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A fuel pump in a vehicle at a BP gas station in Louisville, Ky., on Jan. 29, 2021. Democrats’ most obvious failure this year has been to sideline, ignore or simply deny the issues that polls have repeatedly said voters care most about. The economy, including gas prices, consistently tops the list. 

A fuel pump in a vehicle at a BP gas station in Louisville, Ky., on Jan. 29, 2021. Democrats’ most obvious failure this year has been to sideline, ignore or simply deny the issues that polls have repeatedly said voters care most about. The economy, including gas prices, consistently tops the list.  (Luke Sharrett/Bloomberg)

Whatever the outcome of this week’s midterm elections — whether it’s a red wave or a red ripple — one thing is already clear: Democrats have fought a pitifully poor campaign. They face a Republican Party that has no platform, an array of conspicuously flawed candidates and a patently unfit leader. Democrats should be looking forward to sweeping victories. As things stand, their best hope is to limit their losses.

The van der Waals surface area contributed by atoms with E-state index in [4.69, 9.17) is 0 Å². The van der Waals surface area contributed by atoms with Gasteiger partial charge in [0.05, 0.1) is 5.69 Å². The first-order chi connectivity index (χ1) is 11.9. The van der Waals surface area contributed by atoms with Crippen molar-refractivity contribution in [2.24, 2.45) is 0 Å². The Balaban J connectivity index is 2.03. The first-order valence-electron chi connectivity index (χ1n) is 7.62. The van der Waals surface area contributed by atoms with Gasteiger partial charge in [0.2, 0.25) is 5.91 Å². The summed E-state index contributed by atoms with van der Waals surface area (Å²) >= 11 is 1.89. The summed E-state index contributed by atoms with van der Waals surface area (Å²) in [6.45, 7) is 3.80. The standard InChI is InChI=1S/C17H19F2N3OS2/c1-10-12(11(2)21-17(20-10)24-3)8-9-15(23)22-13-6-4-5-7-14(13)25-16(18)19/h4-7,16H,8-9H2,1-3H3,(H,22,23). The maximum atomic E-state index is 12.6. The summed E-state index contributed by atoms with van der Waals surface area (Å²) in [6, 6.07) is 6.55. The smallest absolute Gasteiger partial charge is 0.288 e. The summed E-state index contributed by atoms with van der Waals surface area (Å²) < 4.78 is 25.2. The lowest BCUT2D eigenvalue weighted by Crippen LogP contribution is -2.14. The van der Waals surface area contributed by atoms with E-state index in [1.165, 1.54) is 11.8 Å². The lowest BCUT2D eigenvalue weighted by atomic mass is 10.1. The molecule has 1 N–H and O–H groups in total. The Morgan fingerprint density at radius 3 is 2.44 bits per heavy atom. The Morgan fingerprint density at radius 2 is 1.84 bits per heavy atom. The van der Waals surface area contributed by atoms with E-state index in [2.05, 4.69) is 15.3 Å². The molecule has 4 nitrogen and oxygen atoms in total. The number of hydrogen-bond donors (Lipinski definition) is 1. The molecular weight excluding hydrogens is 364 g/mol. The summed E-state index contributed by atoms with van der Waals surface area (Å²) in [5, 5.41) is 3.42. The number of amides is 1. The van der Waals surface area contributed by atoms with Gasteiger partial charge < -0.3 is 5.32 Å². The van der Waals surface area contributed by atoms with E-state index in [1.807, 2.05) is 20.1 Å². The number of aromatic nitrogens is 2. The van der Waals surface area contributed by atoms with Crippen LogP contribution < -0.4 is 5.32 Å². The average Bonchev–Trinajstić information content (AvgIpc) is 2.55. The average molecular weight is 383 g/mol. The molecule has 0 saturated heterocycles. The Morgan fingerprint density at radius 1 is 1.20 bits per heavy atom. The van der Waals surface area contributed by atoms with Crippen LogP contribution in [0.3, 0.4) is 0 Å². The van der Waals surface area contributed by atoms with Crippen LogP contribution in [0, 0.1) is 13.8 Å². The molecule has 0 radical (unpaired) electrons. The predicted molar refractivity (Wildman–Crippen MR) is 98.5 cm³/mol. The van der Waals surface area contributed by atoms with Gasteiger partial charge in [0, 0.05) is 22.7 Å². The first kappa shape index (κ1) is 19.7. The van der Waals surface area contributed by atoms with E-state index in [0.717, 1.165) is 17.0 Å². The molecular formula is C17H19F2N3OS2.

Not only have they failed to connect with the persuadable center of the electorate, they haven’t actually tried. The party has settled on a catastrophizing, fundamentalist narrative that delights its true believers and repels the ordinary voter.

President Joe Biden’s most important job was to detach his party from this alienating conception of the country’s challenges. Instead, he became its leading spokesman. This compounded the party’s difficulties by merging the president’s defects as a politician with an implausibly alarmist worldview. His feeble and meandering speech last week summed things up: Vote for Democrats — not for better government but to save democracy.

I agree with Biden that American democracy is being tested. Donald Trump is an alarming aberration, and Republican politicians have disgraced themselves by allowing him to capture their party. But I also see Trump as a symptom of what ails America more than a cause, and blame Democrats no less than Republicans for enabling him.